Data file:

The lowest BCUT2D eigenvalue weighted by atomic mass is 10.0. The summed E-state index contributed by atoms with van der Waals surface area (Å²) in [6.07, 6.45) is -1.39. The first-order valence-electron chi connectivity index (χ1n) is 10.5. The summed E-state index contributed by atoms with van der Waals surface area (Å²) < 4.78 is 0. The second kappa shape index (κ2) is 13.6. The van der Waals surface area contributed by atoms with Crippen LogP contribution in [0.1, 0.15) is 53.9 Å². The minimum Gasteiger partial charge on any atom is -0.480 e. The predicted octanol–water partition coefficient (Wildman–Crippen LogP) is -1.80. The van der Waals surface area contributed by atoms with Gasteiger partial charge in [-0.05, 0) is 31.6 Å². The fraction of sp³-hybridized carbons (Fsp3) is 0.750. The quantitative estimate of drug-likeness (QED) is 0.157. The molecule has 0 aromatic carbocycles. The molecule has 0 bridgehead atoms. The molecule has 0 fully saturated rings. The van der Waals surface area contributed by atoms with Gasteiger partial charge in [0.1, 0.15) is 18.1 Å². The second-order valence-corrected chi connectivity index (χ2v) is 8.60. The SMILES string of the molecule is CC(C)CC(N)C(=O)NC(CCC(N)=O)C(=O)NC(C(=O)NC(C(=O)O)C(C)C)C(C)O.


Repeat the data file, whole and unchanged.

The lowest BCUT2D eigenvalue weighted by atomic mass is 10.0. The summed E-state index contributed by atoms with van der Waals surface area (Å²) in [6.07, 6.45) is -1.39. The first-order valence-electron chi connectivity index (χ1n) is 10.5. The summed E-state index contributed by atoms with van der Waals surface area (Å²) < 4.78 is 0. The second kappa shape index (κ2) is 13.6. The van der Waals surface area contributed by atoms with Crippen LogP contribution in [0.1, 0.15) is 53.9 Å². The minimum Gasteiger partial charge on any atom is -0.480 e. The predicted octanol–water partition coefficient (Wildman–Crippen LogP) is -1.80. The van der Waals surface area contributed by atoms with Gasteiger partial charge in [-0.05, 0) is 31.6 Å². The fraction of sp³-hybridized carbons (Fsp3) is 0.750. The quantitative estimate of drug-likeness (QED) is 0.157. The molecule has 0 aromatic carbocycles. The molecule has 0 bridgehead atoms. The molecule has 0 fully saturated rings. The van der Waals surface area contributed by atoms with Gasteiger partial charge in [0.1, 0.15) is 18.1 Å². The second-order valence-corrected chi connectivity index (χ2v) is 8.60. The SMILES string of the molecule is CC(C)CC(N)C(=O)NC(CCC(N)=O)C(=O)NC(C(=O)NC(C(=O)O)C(C)C)C(C)O.